When I learned about The Hapa Project, I realized that “What are you?” — a question mixed people are asked with deafening frequency — didn’t have to be confrontational. With a change of mindset about why people ask us what we are, the question becomes an opportunity to share our stories.

For my assignment, I wrote what my dad used to tell me growing up, usually when I asked why I had to attend Japanese language school every weekend: “I’m not half; I’m double” (a motto I’ve since learned many hapas have been told by their parents). I had two passports, two cultures, and two languages. I wrote how that question brought up feelings of isolation when I otherwise felt like I was living a culturally enriched, unique life: “Though I accept that what seems to be tactlessness is really just curiosity, sometimes it’s hard to forgive people for making me feel alienated.” I wrote that I had more to offer than a genetic zoo exhibit: “I’m sure they do not intend for me to feel offended…I cannot help but feel like an anomaly: a mule in a pen full of horses.”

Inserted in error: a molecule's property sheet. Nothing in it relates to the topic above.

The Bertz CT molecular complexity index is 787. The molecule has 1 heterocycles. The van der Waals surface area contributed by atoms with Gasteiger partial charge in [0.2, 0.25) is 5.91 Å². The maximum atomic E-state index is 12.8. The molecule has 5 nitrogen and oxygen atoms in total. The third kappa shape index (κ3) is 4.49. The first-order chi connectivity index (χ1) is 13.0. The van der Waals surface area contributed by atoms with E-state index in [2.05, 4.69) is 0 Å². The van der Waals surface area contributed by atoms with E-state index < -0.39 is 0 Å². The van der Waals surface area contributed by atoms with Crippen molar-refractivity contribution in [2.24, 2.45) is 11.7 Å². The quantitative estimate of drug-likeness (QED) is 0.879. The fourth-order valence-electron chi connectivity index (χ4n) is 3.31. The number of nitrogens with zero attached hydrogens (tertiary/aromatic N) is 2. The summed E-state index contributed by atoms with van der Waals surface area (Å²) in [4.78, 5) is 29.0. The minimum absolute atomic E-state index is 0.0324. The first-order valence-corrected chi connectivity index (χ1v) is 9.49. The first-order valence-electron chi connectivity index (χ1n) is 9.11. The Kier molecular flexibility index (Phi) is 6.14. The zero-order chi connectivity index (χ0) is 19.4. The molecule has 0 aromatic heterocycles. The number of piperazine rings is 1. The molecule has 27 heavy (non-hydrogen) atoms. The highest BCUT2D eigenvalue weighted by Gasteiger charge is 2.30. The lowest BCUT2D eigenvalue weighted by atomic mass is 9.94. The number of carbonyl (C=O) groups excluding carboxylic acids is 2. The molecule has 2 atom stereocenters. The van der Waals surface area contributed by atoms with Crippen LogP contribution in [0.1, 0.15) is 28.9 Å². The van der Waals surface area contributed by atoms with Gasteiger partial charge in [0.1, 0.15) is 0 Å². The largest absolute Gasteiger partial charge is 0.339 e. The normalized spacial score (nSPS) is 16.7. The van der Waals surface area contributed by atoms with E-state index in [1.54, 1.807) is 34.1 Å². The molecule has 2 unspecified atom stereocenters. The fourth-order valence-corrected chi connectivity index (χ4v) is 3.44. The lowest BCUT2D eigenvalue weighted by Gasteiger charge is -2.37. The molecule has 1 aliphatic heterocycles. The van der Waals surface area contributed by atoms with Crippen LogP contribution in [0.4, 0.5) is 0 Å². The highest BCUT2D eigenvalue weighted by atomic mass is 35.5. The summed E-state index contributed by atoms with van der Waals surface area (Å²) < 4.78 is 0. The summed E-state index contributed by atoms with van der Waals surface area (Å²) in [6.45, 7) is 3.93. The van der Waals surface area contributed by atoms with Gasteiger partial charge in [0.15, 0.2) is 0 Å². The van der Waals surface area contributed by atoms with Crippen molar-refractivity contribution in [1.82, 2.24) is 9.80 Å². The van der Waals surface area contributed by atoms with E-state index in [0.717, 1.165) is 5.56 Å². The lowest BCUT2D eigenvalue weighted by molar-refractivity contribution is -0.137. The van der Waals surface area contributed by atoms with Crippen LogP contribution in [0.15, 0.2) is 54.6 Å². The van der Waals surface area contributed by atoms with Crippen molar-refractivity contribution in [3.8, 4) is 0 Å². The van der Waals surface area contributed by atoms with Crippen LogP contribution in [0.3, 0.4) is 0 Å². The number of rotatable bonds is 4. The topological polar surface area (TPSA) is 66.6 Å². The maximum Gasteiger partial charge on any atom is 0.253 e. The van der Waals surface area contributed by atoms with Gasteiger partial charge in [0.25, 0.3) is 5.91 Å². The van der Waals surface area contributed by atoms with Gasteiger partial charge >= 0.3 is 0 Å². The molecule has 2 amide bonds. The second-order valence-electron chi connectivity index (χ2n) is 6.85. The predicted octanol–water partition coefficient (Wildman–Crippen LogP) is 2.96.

People who asked “What are you?” didn’t ask what it was like to be mixed-race; they missed out on parts of my identity I treasure that can’t be deduced just from my features. I would have loved to tell them, instead, about the summers I spent, from kindergarten to sixth grade, going to public school in Japan, or about how the composer of “Jingle Bells,” J.P Morgan, and the so-called “Father of West Virginia” are all named in my father’s family ancestry book.